Difference between Poured Block and Blanket Molds

The uses of silicone rubber across mold making and casting are too many to list. It can be used to make both block and blanket molds. Find out how to make these poured molds using silicone rubber.

Silicone rubber is an inherently versatile material which lends itself well to various applications in both mold making and casting. When it comes to mold making, both the poured block and poured blanket molds can be made using silicone rubber. Let us take a look at both these techniques:

Poured block mold – This is considered the simplest method for making a mold. All it requires is making a containment area or a mold box. For this, the model is first secured to a flat base and the edges are sealed with clay or glue. The walls of the box can be made using particle board, plywood, PVC pipes, etc. These walls will have to be secured together as well as to the bottom of the box before sealing the interior edges and corners to prevent leakage of any kind. Alternatively, the walls can be fashioned with clay itself.

Once the mold box is ready, making the mold is as easy as simply pouring the mixed silicone rubber into the box till it completely covers the model and then some more. This should be done from a corner while avoiding pouring directly over the model. Let it cure proper before demolding by dismantling the mold box and prying the mold loose. The mold will be ready for casting.

This technique does require a lot of rubber but is preferred for its simplicity.


Poured blanket molds This is a more complicated process as it requires constructing a mold shell over the model which will take some practice. Here also the model is first secured to a base. Then it is covered with plastic wrap before applying clay to about half inch thickness. This should be uniform and fill all undercuts in the model. The clay is extended to form a flange and a pour hole is also needed.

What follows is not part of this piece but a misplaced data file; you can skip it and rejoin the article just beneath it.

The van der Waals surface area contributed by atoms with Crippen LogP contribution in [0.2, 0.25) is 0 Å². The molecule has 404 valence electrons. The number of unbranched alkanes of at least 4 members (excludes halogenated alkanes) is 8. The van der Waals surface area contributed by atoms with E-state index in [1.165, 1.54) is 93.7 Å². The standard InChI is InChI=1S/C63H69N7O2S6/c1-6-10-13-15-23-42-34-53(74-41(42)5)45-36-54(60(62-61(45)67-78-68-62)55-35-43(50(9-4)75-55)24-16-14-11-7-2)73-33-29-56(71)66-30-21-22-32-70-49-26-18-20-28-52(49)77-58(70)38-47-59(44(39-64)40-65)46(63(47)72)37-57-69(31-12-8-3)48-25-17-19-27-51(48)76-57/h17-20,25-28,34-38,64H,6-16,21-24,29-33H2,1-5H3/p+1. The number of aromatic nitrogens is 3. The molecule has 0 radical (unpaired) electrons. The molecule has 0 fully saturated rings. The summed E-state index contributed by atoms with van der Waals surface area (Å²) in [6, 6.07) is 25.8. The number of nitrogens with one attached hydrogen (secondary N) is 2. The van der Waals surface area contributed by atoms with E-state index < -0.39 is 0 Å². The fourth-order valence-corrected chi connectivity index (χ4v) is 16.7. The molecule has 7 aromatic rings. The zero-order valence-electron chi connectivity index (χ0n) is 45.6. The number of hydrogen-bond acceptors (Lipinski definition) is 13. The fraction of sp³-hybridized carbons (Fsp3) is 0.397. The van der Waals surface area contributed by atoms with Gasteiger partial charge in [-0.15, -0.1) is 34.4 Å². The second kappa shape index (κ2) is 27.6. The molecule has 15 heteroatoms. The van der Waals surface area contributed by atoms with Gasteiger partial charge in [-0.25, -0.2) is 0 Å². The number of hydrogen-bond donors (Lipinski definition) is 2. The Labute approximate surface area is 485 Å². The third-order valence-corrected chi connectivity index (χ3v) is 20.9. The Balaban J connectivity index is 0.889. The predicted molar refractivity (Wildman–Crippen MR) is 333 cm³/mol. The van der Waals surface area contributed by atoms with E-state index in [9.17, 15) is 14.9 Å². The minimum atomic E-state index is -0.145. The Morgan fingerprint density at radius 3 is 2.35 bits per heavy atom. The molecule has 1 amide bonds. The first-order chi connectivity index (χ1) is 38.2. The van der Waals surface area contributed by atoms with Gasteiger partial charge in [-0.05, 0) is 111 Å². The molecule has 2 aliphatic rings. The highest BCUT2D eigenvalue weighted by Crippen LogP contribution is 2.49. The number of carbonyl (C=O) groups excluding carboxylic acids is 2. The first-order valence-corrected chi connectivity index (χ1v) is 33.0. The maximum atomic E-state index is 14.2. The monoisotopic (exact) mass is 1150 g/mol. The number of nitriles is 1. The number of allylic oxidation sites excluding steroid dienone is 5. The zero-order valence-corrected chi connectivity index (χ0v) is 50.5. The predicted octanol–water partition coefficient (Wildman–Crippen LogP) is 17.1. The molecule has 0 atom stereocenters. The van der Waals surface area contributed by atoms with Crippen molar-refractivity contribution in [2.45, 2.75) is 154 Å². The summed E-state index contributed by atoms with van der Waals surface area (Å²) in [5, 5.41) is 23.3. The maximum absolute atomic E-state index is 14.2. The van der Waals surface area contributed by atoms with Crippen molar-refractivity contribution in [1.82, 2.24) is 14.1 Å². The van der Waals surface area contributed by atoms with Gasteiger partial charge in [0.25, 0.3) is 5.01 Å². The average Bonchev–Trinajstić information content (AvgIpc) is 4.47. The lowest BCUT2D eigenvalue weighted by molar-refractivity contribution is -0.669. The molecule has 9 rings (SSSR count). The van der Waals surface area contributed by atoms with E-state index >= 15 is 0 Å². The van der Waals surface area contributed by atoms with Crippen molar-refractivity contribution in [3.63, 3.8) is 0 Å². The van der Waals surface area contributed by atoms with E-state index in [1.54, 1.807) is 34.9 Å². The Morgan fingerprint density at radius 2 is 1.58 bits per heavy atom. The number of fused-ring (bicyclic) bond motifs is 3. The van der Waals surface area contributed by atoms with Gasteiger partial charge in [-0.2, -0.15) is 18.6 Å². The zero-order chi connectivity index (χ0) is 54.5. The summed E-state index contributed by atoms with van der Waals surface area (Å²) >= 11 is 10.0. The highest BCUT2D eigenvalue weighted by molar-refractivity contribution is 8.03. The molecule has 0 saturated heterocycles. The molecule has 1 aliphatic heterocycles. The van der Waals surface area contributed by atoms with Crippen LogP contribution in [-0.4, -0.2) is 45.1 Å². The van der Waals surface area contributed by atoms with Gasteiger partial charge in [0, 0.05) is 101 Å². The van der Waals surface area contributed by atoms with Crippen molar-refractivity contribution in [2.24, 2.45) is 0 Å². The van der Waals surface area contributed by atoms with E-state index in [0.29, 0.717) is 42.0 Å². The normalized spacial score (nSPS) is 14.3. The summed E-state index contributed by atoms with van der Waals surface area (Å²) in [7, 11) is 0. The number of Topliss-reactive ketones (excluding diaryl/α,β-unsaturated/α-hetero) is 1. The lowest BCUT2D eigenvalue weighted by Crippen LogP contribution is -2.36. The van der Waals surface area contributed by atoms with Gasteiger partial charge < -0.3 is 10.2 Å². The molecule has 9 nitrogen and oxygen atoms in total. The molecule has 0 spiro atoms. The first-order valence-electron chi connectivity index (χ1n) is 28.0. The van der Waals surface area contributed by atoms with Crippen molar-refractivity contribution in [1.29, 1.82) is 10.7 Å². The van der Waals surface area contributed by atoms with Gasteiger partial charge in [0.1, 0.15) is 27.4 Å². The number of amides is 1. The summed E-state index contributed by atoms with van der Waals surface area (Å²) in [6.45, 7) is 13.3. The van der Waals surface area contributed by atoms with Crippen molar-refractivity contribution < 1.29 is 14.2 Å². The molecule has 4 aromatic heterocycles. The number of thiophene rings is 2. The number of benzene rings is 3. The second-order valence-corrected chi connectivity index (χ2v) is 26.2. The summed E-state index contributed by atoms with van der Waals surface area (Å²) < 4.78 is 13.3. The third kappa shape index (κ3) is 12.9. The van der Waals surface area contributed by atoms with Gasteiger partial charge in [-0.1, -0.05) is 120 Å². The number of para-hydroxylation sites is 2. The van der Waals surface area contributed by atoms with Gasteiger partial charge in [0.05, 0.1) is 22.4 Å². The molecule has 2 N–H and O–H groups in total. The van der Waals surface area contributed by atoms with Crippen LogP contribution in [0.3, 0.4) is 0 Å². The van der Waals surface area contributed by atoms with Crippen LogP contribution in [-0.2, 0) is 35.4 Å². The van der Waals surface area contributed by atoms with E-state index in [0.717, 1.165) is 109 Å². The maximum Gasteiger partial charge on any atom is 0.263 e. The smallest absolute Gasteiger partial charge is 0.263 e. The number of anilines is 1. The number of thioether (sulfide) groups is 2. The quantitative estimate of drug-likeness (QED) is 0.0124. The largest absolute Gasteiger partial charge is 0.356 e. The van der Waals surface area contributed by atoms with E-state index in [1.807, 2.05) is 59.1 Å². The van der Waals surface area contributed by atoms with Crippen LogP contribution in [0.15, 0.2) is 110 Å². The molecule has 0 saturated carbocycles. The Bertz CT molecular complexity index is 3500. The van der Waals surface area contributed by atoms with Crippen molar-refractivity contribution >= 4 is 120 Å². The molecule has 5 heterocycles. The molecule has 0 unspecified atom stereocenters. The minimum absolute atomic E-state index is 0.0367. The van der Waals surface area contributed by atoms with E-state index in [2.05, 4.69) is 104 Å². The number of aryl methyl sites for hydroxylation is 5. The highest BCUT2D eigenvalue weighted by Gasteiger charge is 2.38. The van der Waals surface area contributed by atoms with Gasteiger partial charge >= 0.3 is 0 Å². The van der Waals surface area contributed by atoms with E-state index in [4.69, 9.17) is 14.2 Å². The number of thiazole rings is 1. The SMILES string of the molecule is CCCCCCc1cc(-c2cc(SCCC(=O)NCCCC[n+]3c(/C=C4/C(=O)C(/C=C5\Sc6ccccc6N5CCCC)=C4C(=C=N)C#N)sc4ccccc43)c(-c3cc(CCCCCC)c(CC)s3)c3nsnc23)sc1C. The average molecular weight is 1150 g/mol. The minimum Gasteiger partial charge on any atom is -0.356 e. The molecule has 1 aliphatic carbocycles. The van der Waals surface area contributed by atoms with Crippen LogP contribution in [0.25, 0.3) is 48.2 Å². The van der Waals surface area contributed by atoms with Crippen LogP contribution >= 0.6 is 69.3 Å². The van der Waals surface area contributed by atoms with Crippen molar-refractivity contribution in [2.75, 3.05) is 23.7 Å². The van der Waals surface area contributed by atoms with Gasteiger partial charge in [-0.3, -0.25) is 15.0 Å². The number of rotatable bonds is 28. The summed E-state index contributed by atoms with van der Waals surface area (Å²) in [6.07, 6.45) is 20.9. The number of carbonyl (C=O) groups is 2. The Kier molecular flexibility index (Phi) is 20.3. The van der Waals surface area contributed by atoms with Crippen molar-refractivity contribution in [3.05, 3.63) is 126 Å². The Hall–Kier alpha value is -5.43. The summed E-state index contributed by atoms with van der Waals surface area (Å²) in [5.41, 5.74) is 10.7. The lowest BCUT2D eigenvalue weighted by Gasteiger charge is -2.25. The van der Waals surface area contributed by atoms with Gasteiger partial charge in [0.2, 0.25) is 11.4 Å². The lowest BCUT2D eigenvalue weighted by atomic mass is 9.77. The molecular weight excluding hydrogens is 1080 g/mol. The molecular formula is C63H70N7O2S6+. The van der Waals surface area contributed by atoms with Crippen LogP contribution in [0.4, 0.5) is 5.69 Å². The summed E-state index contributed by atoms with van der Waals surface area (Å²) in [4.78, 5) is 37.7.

A thickened mixture of polyurethane resin is applied over the clay and legs are added that will serve to hold and level the mold later on. Holes are drilled evenly throughout the plastic flange that will help in repositioning and screwing later.

Once cured, the mold shell is demolded and the clay is removed from inside. The model is again glued to the board and the plastic shell is repositioned over it by aligning the holes before securing it to the base with screws. Sealing the edges with clay will prevent leakage.

Mixed silicone rubber is poured inside through the hole at the top. This will cure to form a mold in place of the clay. The mold shell is removed and he edges of the silicone mold are loosened for demolding it from the model. When casting, the mold has to be placed in the shell mold again.

It is clear that this process may be complicated, but will require much less mold making material. The final casting will be easier to demold too as the poured blanket molds are thin and flexible.

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